Scientists turn coffee into booze, stop short of recreating Four Loko

Kevin Lee Contributor, TechHive

Kevin is a small-time tech hound, amateur photographer, and a general know-at-least-something of all things geeky hailing from New York.
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Researchers from the University of Minho in Portugal have been messing around with two of our favorite vices: coffee and alcohol. Now they have found a way to combine the two into an 80-proof liquor that still has the nutty aroma of coffee. Unlike a mixed coffee drink like Irish coffee, this dual-shot beverage is actually fermented from the coffee beans themselves.

And yes, in case you were wondering, you can try it at home. According to Science Magazine, you’ll first need to heat coffee grounds in water at 325 degrees Fahrenheit to collect the resulting liquid. From there, you add sugar as well as yeast to begin the fermenting process, which you allow to run its course until the brew reaches around 40 percent alcohol content.

The one downside of this product is it destroys the caffeine in the coffee, so you won’t be able to get buzzed and caffeinated at the same time. (If you could, the FDA would probably want to have a word with you.)

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After a year on Mars, NASA's Curiosity rover changes our view of the solar system

Sharon Gaudin , Computerworld Follow me on Google+

Sharon Gaudin covers the Internet and Web 2.0, emerging technologies, and desktop and laptop chips for Computerworld.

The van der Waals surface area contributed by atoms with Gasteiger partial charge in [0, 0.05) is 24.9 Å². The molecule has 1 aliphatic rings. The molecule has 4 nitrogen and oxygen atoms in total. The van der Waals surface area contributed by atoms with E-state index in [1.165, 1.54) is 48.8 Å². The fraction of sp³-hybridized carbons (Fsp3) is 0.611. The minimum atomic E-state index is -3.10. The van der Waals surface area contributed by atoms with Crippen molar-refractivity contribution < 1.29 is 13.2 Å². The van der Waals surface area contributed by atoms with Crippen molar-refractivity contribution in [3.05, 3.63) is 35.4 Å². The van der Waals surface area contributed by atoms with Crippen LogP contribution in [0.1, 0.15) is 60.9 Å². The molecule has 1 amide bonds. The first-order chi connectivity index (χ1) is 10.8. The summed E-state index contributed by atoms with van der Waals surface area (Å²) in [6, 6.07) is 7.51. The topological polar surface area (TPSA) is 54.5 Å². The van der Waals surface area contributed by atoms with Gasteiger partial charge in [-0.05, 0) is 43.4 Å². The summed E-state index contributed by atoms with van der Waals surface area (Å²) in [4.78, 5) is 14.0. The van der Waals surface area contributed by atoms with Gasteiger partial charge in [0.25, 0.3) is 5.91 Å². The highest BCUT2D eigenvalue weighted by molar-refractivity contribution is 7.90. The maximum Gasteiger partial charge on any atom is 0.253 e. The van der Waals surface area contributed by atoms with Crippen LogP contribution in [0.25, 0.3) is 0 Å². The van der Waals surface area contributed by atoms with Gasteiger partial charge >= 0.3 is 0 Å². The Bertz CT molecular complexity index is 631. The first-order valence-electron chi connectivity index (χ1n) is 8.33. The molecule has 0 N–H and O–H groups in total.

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After just a year working on Mars, the NASA rover Curiosity is changing the way we look at our solar system.

Scientists say it may change how we look at ourselves, too.

“This work changes the picture of the solar system that we’ve had,” Jennifer Trosper, NASA’s deputy project manager for the Mars Science Lab Mission, told Computerworld. “In terms of the picture of the solar system that we all grew up learning, what if you draw a picture of it millions or billions of years ago and Mars was blue and looked more like Earth?

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Gizmo uses augmented reality to bring greeting cards into the 21st century

Elizabeth Fish Contributor, TechHive

Elizabeth Fish is a freelance writer who happens to run a hyperlocal news website in Lincoln, UK. She also covers all things geeky for TechHive.
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Even in this digital age, there's something intimate about receiving an old-fashioned paper greeting card or a handwritten letter. As you might expect, greeting card companies are looking to bridge the gap between analog and digital with the likes of e-cards, and some are even experimenting with augmented reality (AR) cards. San Francisco-based designer John Littleboy wants to combine the best of both the digital and physical worlds.

Meet Gizmo: It's a selection of paper cards that come to life when you point a smartphone or tablet running a specialized app at them. Your recipient will get a nice handwritten card, but with the added bonus of an AR character—maybe a robot or a mermaid or even a bulldog—that will appear onscreen and make your greeting a little more interactive. 

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Robots attach together to fly as one, show that teamwork isn't just for humans

Nick Mediati , TechHive Follow me on Google+